Re: [nvda-translations] [nvda] FW: [Nvda-devel] Add-on compatibility in NVDA 2019.1 and beyond.
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The compatibility flag warning is a necessary stepping stone for two things that’ll have massive impact in our community: Python 3 and speech refactor. My position is that giving folks this warning early should let authors think about what to do and act accordingly.
As for incorporating some add-on features into NVDA Core: some might work, others won’t. At the moment my highest priority (besides studying for fall term finals and keeping an eye on Windows 10 updates) is Add-on Updater and incorporating that into NVDA.
As for NV Access taking over unmaintained add-ons: this depends on add-ons and surrounding copyright issues for some popular ones. For Vocalizer and friends, NV Access must reach out to Nuance about licensing and work with Code Factory and others regarding license transfer and what not. Unfortunately, there are speech synthesizers that won’t make the cut to Python 3 unless changes are made from authors, and it isn’t easy to contact authors for some to begin with.
As for advertising minimum and last tested NVDA versions for add-ons: I’d leave it up to authors to do this (both from manifest and on readme). Rest assured that my add-ons will ship with compatibility flags for future NVDA releases (both minimum and last tested versions defined and mentioned in the manifest and readme); this is the real reason for releasing version 18.12 of several of my add-ons: to prepare for what happened yesterday where compatibility flags are required. I’ll write up a more detailed announcement about compatibility flags for my add-ons later today.
From: firstname.lastname@example.org <email@example.com> On Behalf Of Adriani Botez
thanks for forwarding this. However, then we should start working to adjust the add-on webpage so that the date of last update for an add-on is shown. The users could then decide much better if they install that add-on or not. But in my view this warning is a bit exagerated because some add-ons which are really useful are not regularly maintained by their original developers (i.e. audio theme 3d or even remote add-on where we see big delays in updating it). If NV Access really want to discourage users to use add-ons which are not updated regularly, then I think we should think about integrating useful functions into NVDA’s core. I mean functions from add-ons which are not maintained reliably. Because an add-on which is not maintained regularly does not mean that the add-on is not used by many users. Vocalizer for example is also not maintained regularly but, at least in Germany, about 60% of users use that add-on also at work. They would never change to eSpeak.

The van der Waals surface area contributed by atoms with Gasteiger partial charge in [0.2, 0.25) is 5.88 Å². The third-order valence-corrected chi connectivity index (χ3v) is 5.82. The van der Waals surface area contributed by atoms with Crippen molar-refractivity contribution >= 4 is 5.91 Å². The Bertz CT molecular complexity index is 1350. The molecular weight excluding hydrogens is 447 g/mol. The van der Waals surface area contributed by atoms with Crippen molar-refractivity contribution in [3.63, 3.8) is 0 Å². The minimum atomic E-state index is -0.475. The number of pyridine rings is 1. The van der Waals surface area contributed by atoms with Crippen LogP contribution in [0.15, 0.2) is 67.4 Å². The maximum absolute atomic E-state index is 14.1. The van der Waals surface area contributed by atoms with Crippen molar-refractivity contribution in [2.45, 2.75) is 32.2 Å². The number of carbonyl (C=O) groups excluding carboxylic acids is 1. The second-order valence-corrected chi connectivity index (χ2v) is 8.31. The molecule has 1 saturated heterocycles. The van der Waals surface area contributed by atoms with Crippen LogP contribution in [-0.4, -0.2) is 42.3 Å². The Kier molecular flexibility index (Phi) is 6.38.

That’s why I think a survey worldwide would give us an orientation of which add-ons are used most often and whe can see which are regularly maintained and which not. After assessing the survey data NV Access can decide to overtake the add-ons which are abandoned or not updated for a very long time and integrate similar functions in NVDA.
But in long term we have to find a sustainable solution. Some statistics on the add-ons webpage would make this much easier (i.e. number of downloads for an add-on, last update and so on).
Hi NVDA community,
Please read the following announcement from Reef Turner, one of the lead developers of NVDA. Although his announcement won’t have any impact on many of you now, the change he has outlined will show up for NVDA 2019.1.
In order to address some looming issues that will affect the stability of add-ons in future releases (speech refactor, Python 3), a new add-on compatibility mechanism has been introduced. The short version is that add-ons will need to be updated more regularly. For a seamless user experience add-ons should be tested against each new NVDA release, excluding minor releases, and updated. The first Beta would be a good choice to confirm the add-on will work as expected with the release. Users will be strongly discouraged from installing, or leaving enabled, add-ons that have not followed this process.
For all the gritty details, see the pull request #8006